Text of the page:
Updated, March 28, The Economist:
The participants were not asked directly how religious they were but, rather, about how they used any religious belief they had to cope with difficult situations by, for example, “seeking God’s love and care”. The score from this questionnaire was compared with their requests for such things as the use of mechanical ventilation to keep them alive and resuscitation to bring them back from the dead.
The correlation was strong. More than 11% of those with the highest scores underwent mechanical ventilation; less than 4% of those with the lowest did so. For resuscitation the figures were 7% and 2%.
Religious dying patients more likely to get aggressive care reports the Boston Globe:
“These results suggest that relying upon religion to cope with terminal cancer may contribute to receiving aggressive medical care near death,” the authors write in today’s Journal of the American Medical Association. “Because aggressive end-of-life cancer care has been associated with poor quality of death . . . intensive end-of-life care might represent a negative outcome for religious copers.”
Dr. Andrea C. Phelps, the lead author and a senior medical resident at Beth Israel Deaconess Medical Center, said previous research has shown a link between religious coping and preferences for “heroic” measures. But this is the first study to focus on these patients’ final days.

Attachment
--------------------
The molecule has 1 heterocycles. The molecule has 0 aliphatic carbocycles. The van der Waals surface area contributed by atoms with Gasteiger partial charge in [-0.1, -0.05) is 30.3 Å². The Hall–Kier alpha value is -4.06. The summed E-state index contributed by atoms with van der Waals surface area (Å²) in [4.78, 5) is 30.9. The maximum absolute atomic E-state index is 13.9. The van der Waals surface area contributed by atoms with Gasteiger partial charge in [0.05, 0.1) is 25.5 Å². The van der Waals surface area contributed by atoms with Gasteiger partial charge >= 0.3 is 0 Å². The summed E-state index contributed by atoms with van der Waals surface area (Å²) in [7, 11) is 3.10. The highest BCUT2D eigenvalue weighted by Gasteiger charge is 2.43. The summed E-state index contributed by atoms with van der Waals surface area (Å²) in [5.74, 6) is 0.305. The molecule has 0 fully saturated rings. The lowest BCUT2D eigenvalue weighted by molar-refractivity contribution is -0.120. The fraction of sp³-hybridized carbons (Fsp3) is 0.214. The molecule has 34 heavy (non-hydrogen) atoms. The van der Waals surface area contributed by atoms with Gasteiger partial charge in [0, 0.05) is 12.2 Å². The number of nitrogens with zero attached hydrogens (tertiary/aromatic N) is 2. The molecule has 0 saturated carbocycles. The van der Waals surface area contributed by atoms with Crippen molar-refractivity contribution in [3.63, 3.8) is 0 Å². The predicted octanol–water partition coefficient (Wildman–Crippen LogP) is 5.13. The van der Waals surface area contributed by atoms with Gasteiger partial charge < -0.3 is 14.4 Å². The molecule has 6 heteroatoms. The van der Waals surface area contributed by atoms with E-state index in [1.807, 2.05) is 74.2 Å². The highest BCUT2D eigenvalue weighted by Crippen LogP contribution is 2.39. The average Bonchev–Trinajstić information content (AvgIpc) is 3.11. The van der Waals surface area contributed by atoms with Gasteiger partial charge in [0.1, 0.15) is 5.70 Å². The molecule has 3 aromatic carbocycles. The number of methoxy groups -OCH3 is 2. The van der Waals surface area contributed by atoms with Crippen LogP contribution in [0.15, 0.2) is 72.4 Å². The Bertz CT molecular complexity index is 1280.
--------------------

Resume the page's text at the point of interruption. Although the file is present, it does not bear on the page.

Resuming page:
Read it all.
The “waste” in the headline to this post comes the conclusions of another recent study:
Terminally ill patients who talk over end-of-life treatments with their doctors spend less money and do not die any sooner but die more peacefully than those receiving aggressive care, researchers said….
Patients who have the discussion tend to opt for cheaper palliative care in a hospice or at home rather than costly treatments like emergency resuscitation, ventilators to breathe for them and movement to a hospital’s intensive care unit.
One third of expenses in the last year of life are spent in the final month, according to the report, with aggressive treatments in the final month accounting for 80 percent of those costs.
No doubt [added: commenters say no to “no doubt”] many hospital chaplains sense this is true. Are they unable to break through to some significant portion of the religious patients or their families?
Addendum: JAMA abstract.